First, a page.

Tuesday, June 24, 2014
There’s an election happening today, but you wouldn’t know it by visiting the polling places.
Turnout for the runoff primaries has been tiny.
“The ‘lunch rush’ was what, four people?” one poll manager joked at Knightsville Elementary School, where 75 people, or 2.53 percent of the voters registered there, had shown up by 1:45 p.m.
Voter turnout remained light throughout the afternoon. Most precincts reported sporadic turnout but no crowds.
Iron Gate precincts reported 91 of more than 1,400 votes cast as of about 3:30 p.m.
“They can’t blame the rain,” said one pollworker. “But you really can’t expect a huge turnout. It’s a shame, but what can you do?”
Oakbrook 1 and 2 precincts reported around 34-40 ballots cast as of about 4 p.m.; the story was about the same next door with the Tranquil 1 and 2 precincts, with some 68 ballots cast. Still, despite the light turnout on June 10 and today, there were moments that brought the importance of it all home, noted Poll Clerk Paul Werksman.
During the primary on June 10, a woman came into the poll; it was the first time she had ever voted in her life, Werksman said.
“She was really excited about it – she was from China, had recently moved here, and this was absolutely the first time she had ever cast a ballot,” he said. “Her enthusiasm was incredible – a lot of people take that right to vote for granted.”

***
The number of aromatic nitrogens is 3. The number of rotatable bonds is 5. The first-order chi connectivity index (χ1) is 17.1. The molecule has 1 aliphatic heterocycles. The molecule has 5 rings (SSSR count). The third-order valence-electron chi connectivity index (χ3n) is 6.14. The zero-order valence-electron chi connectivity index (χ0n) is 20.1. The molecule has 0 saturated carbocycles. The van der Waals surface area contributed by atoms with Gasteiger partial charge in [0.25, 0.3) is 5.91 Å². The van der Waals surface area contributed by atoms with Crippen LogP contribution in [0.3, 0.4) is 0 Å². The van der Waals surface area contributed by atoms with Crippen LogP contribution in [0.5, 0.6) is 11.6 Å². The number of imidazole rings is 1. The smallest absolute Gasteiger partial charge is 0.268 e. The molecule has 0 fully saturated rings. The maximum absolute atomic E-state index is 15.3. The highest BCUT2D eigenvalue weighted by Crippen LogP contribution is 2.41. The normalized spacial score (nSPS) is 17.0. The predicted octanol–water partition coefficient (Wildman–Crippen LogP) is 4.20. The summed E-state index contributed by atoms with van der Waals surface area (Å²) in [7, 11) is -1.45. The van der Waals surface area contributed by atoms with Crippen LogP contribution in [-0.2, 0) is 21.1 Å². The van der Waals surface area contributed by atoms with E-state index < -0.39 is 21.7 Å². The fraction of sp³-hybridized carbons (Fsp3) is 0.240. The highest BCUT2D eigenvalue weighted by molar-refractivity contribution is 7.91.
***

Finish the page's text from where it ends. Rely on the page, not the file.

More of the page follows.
Then this morning, he said, another woman came in to vote and, noting the tiny “I Voted” stickers, she told poll workers she wanted a huge sticker so she could show everyone, everywhere she went, that she had voted.
“So I made her one,” Werksman said. “That kind of excitement, that enthusiasm, really brings it all home to me. It’s great.”
Marci Newman was among those who cast a ballot today. She said the race for education superintendent drew her to the polls.
She and her husband both work in the schools, and they have a school-aged child, she said. Her vote went to Molly Spearman, one of the two women vying for the Republican nomination.
“I trust her to make decisions that directly impact me and my family every day,” Newman said.
At Newington Elementary, Pete Johnson said he arrived to vote from a sense of civic duty.
By walking through the door, he boosted the precinct’s participation up to 72 voters by 2 p.m.
Overall, turnout stood at 4.7 percent at Newington.
Poll managers at all locations said they were mostly seeing people who had voted in the primary two weeks ago, though a handful who hadn’t voted were showing up for the runoff.
The polls will remain open until 7 p.m.
The races being decided are the Democratic nomination for education superintendent and the Republican nominations for education superintendent and lieutenant governor.